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All News tagged "Biodiversity Earth and Environmental Science"

A fruit fly on a compost pile. Photo by John Tann.

Ladykiller: Artificial Sweetener Proves Deadly for Female Flies

In testing multiple artificial sweeteners, a Drexel University research team found that one was particularly deadly for female fruit flies — and left males relatively untouched.
A scanning electron microscope image of a diatom. Courtesy of Australia's Commonwealth Scientific and Industrial Research Organization.

Tiny Algae Ideal for Sniffing Out Nutrient Pollution in Water

Tiny algae, called diatoms, living in water could be key to providing a definitive and clear measure of whether streams, rivers and lakes have damaging levels of nutrients in them.
A giant panda cooling off with a block of ice. Photo by Mingxi Li.

Pandas Don’t Like It Hot: Temperature, Not Food is Biggest Concern for Conservation

China’s bamboo supply is more than enough to support giant pandas after it was discovered that they have bigger appetites than originally believed, but climate change could destroy their plentiful food source anyway.
The Drexel Naturalists' Association pictured on an excursion in Wissahickon Valley Park.

Celebrate the Great Outdoors with the Drexel Naturalists’ Association

Now that spring has sprung, students can better appreciate nature in and outside of the city with the Drexel Naturalists’ Association.
East fork of the Bear River, one of the study sites.

Un-Muddying Waters: Drexel Researchers Studying Climate Change in Mongolian, U.S. Rivers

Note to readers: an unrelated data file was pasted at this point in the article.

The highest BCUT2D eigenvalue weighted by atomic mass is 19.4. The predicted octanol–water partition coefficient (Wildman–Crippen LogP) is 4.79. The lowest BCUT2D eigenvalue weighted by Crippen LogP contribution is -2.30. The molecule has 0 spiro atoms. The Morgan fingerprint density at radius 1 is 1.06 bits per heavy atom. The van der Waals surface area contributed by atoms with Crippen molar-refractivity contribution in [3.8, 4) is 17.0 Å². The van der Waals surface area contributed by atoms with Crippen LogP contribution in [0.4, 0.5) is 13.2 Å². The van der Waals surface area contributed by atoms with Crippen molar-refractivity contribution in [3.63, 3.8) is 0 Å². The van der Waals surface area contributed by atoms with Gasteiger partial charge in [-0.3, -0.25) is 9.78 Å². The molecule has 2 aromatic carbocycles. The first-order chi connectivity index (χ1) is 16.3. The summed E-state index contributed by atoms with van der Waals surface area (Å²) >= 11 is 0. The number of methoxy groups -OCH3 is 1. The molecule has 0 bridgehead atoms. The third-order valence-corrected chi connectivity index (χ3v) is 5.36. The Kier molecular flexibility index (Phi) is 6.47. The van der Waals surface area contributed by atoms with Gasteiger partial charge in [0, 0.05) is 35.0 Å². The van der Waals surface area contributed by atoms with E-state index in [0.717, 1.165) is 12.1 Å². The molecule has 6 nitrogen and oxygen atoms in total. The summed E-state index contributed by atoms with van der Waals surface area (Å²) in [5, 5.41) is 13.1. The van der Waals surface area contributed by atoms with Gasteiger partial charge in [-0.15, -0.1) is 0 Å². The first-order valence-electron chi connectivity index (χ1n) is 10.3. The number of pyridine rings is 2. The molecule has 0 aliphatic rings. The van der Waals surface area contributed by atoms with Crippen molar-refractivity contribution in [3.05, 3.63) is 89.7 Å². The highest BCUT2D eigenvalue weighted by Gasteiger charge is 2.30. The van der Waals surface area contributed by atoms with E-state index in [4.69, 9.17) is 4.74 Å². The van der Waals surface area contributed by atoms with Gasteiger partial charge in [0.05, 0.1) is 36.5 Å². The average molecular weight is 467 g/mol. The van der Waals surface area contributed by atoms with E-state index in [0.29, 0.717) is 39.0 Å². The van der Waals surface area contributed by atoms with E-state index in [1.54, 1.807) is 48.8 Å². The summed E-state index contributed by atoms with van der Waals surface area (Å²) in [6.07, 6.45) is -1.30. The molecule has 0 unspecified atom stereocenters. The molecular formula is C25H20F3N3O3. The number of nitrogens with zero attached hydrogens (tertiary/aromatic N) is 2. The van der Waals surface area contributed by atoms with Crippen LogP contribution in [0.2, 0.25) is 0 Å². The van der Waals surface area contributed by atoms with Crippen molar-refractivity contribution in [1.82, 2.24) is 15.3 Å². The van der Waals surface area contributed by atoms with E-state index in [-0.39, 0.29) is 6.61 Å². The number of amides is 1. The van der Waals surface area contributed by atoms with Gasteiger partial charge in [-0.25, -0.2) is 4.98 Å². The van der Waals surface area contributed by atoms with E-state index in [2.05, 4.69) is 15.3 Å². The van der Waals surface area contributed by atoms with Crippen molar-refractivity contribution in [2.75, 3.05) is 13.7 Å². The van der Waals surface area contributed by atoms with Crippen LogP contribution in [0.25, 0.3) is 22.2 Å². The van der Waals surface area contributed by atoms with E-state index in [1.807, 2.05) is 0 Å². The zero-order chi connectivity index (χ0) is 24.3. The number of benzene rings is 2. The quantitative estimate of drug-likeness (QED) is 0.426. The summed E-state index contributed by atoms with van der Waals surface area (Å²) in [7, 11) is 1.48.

As a part of a National Science Foundation macroecology study spanning two continents, a team of researchers from the Academy of Natural Sciences of Drexel University will compare river systems in grassland areas of Asia and North America to see how they function and how human activity, including the effects of climate change alters that.
A pair of Ceuthophilus crickets.

Surface-Going Cave Crickets Actually More Isolated Than Cave-Dwelling Cousins

Although other studies on cave-dwelling creatures have found that animals that spend all of their lives in the dark of caves are more likely to be genetically isolated, a recent study on two groups of crickets found the opposite.
Eciton burchellii ants, among the above-ground species that appeared to regrow the parts of the brain used for sight.

Seeing the Light: Army Ants Evolve to Regain Sight and More in Return to Surface’s Complex Environment

A study of army ants revealed that some species increased their brain size, including visual brain regions, after evolving above-ground behavior. Their ancestors had lived mainly underground for nearly 60 million years. Such increases in brain capacity are a rarely-studied evolutionary phenomenon.
The Sundolyra latebrosa specimen photographed for scale.

Academy of Natural Sciences Discovered Life Around the World in 2015

From elusive, rare fish to the potential key to the evolution of river-based plants, scientists from the Academy of Natural Sciences of Drexel University played a significant role in adding to the rolls of known species this year.